RLT-03 exhibited prominent therapeutic effects on breast cancer mainly via the regulation of cell proliferation, apoptosis, and the tumor-microenvironment through the downregulation of the expression of RTK ligands and inflammatory factors. Thus, RLT-03 represents a useful and an alternative supplementary medicine for the late-stage and poor performance breast cancer patients, who could not tolerate or refuse second-/third-line therapy. The potential therapeutic effects of RLT-03 may be further ascertained in clinical trials.
No raw data were used from published articles.
Conflicts of Interest
There are no conflicts of interest to declare.
- P. A. Ganz and P. J. Goodwin, “Breast cancer survivorship: where are we today?” Improving Outcomes for Breast Cancer Survivors, vol. 862, pp. 1–8, 2015.
- W. Chen, R. Zheng, P. D. Baade et al., “Cancer statistics in China, 2015,” CA: A Cancer Journal for Clinicians, vol. 66, no. 2, pp. 115–132, 2016.
- B. E. Hickey, M. H. Lehman, T. Daly, and D. P. Francis, “Sequencing of chemotherapy and radiotherapy for early breast cancer,” Cochrane Database of Systematic Reviews, vol. 30, no. 4, 2013.
- R. E. Reinbolt, N. Mangini, J. L. Hill et al., “Endocrine therapy in breast cancer: the neoadjuvant, adjuvant, and metastatic approach,” Seminars in Oncology Nursing, vol. 31, no. 2, pp. 146–155, 2015.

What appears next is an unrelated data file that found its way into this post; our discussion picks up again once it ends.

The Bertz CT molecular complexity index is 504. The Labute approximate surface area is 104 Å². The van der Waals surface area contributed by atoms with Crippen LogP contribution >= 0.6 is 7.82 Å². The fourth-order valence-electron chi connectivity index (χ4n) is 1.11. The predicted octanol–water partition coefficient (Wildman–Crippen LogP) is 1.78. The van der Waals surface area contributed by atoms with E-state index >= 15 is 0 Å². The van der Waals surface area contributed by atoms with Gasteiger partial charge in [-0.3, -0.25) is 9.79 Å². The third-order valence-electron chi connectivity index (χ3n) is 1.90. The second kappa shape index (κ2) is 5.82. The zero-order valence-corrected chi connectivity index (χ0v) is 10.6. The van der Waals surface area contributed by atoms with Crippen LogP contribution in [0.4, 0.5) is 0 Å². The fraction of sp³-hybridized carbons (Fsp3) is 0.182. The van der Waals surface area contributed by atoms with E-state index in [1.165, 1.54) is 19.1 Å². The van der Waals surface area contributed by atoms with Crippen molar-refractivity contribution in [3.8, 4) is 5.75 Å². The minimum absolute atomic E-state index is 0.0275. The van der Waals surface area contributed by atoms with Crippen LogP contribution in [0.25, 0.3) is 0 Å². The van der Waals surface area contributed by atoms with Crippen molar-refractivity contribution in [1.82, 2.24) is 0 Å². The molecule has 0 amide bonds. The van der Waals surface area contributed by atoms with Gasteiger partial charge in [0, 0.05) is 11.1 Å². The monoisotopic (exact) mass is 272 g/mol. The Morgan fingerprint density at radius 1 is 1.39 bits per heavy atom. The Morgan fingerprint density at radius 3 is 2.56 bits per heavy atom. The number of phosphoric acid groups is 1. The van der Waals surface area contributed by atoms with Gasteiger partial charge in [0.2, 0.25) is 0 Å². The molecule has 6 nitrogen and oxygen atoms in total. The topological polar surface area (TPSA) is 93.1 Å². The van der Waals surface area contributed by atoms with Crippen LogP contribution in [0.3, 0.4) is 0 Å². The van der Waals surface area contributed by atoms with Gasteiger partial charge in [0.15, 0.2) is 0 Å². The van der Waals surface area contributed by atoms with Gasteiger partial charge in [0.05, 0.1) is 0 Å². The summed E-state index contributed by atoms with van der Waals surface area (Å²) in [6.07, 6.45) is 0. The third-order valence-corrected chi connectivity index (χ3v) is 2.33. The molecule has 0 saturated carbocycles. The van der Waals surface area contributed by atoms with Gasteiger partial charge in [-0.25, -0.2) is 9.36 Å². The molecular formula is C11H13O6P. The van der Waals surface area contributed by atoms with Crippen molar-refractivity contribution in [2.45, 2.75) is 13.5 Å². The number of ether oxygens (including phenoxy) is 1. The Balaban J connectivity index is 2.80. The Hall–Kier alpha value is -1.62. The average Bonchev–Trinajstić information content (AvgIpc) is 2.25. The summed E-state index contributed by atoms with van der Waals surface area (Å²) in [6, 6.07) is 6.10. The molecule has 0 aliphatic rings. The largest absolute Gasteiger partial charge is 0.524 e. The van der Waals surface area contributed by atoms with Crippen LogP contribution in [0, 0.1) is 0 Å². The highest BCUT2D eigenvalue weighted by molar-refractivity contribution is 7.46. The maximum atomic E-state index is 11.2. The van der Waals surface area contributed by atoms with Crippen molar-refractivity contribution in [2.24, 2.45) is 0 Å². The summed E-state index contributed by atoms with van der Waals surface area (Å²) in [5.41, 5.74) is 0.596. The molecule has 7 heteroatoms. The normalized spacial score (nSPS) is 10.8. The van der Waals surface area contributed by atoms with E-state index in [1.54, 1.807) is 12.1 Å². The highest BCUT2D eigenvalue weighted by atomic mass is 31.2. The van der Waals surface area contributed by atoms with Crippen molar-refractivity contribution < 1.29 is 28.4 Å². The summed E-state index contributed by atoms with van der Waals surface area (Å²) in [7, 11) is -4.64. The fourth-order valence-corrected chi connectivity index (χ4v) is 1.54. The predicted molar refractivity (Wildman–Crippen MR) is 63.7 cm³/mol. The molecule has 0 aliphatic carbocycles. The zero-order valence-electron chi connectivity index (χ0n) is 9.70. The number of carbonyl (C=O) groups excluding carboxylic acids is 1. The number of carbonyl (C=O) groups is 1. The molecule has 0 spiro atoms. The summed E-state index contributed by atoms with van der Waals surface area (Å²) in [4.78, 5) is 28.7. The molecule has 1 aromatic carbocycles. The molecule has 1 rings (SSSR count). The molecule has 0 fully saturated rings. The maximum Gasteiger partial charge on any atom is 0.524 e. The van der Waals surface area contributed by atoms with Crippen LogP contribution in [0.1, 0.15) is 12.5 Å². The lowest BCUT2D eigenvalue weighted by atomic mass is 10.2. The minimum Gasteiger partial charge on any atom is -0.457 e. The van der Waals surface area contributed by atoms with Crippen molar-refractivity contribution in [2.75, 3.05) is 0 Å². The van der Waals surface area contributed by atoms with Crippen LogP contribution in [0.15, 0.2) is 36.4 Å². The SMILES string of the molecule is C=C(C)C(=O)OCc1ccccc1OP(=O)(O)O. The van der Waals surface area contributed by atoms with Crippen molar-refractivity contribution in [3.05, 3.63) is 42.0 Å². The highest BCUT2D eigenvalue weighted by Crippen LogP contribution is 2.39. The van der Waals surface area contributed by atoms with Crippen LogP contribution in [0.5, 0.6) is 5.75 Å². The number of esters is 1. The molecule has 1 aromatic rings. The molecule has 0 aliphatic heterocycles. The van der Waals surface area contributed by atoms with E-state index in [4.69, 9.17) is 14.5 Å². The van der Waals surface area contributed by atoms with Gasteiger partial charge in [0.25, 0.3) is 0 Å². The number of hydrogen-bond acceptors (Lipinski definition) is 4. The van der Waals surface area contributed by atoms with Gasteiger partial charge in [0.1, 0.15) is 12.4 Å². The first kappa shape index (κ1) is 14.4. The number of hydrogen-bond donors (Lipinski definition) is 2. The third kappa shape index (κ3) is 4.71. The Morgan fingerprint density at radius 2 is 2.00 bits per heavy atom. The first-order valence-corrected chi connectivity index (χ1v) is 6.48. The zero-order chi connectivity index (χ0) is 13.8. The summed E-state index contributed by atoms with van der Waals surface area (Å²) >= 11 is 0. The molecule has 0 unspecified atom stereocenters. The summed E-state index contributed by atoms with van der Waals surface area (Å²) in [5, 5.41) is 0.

- W. Liang, D. T. Yew, K. L. Hon, C. K. Wong, T. C. Y. Kwok, and P. C. Leung, “The indispensable value of clinical trials in the modernization of traditional Chinese medicine: 12 years’ experience at CUHK and future perspectives,” The American Journal of Chinese Medicine, vol. 42, no. 3, pp. 587–604, 2014.
- F. Qi, L. Zhao, A. Zhou et al., “The advantages of using traditional Chinese medicine as an adjunctive therapy in the whole course of cancer treatment instead of only terminal stage of cancer,” BioScience Trends, vol. 9, no. 1, pp. 16–34, 2015.
- A. Kim, N.-H. Yim, M. Im, Y. P. Jung, T. Kim, and J. Y. Ma, “Suppression of the invasive potential of highly malignant tumor cells by KIOM-C, a novel herbal medicine, via inhibition of NF-κB activation and MMP-9 expression,” Oncology Reports, vol. 31, no. 1, pp. 287–297, 2014.
- D. Bi, M. Yang, X. Zhao, and S. Huang, “Effect of cnidium lactone on serum mutant P53 and BCL-2/BAX expression in human prostate cancer cells PC-3 tumor-bearing BALB/C nude mouse model,” Medical Science Monitor: International Medical Journal of Experimental and Clinical Research, vol. 21, pp. 2421–2427, 2015.
- S. F. W. Q. Wang, L. J. Jiao, Y. L. Huang, D. Garfield, J. Zhang, and L. Xu, “Astragalus-containing Traditional Chinese Medicine, with and without prescription based on syndrome differentiation, combined with chemotherapy for advanced non-small-cell lung cancer: a systemic review and meta-analysis,” Current Oncology, vol. 23, no. 3, pp. e188–195, 2016.
- K. Jiang, Q. Lu, Q. Li, Y. Ji, W. Chen, and X. Xue, “Astragaloside IV inhibits breast cancer cell invasion by suppressing Vav3 mediated Rac1/MAPK signaling,” International Immunopharmacology, vol. 42, pp. 195–202, 2017.
- Y. Yan, J. Li, J. Han, N. Hou, Y. Song, and L. Dong, “Chlorogenic acid enhances the effects of 5-fluorouracil in human hepatocellular carcinoma cells through the inhibition of extracellular signal-regulated kinases,” Anti-Cancer Drugs, vol. 26, no. 5, pp. 540–546, 2015.
- N. Tajik, M. Tajik, I. Mack, and P. Enck, “The potential effects of chlorogenic acid, the main phenolic components in coffee, on health: a comprehensive review of the literature,” European Journal of Nutrition, vol. 56, no. 7, pp. 2215–2244, 2017.